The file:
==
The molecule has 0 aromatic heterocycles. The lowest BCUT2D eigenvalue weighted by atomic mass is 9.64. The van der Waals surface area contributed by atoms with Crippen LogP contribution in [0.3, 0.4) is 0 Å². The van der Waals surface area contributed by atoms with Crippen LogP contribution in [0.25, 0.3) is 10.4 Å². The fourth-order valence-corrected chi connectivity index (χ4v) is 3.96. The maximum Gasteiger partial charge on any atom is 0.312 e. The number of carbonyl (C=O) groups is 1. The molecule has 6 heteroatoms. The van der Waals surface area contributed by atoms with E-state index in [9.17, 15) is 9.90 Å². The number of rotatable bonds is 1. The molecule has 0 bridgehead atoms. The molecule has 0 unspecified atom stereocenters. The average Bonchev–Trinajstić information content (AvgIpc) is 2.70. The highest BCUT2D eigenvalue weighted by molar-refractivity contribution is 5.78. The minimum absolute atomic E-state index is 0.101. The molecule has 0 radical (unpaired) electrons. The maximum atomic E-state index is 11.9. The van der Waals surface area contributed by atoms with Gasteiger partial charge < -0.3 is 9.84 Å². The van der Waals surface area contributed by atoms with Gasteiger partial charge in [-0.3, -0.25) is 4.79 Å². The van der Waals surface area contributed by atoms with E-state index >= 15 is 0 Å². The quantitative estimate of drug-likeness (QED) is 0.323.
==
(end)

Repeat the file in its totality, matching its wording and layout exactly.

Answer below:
The molecule has 0 aromatic heterocycles. The lowest BCUT2D eigenvalue weighted by atomic mass is 9.64. The van der Waals surface area contributed by atoms with Crippen LogP contribution in [0.3, 0.4) is 0 Å². The van der Waals surface area contributed by atoms with Crippen LogP contribution in [0.25, 0.3) is 10.4 Å². The fourth-order valence-corrected chi connectivity index (χ4v) is 3.96. The maximum Gasteiger partial charge on any atom is 0.312 e. The number of carbonyl (C=O) groups is 1. The molecule has 6 heteroatoms. The van der Waals surface area contributed by atoms with E-state index in [9.17, 15) is 9.90 Å². The number of rotatable bonds is 1. The molecule has 0 bridgehead atoms. The molecule has 0 unspecified atom stereocenters. The average Bonchev–Trinajstić information content (AvgIpc) is 2.70. The highest BCUT2D eigenvalue weighted by molar-refractivity contribution is 5.78. The minimum absolute atomic E-state index is 0.101. The molecule has 0 radical (unpaired) electrons. The maximum atomic E-state index is 11.9. The van der Waals surface area contributed by atoms with Gasteiger partial charge < -0.3 is 9.84 Å². The van der Waals surface area contributed by atoms with Gasteiger partial charge in [-0.3, -0.25) is 4.79 Å². The van der Waals surface area contributed by atoms with E-state index >= 15 is 0 Å². The quantitative estimate of drug-likeness (QED) is 0.323.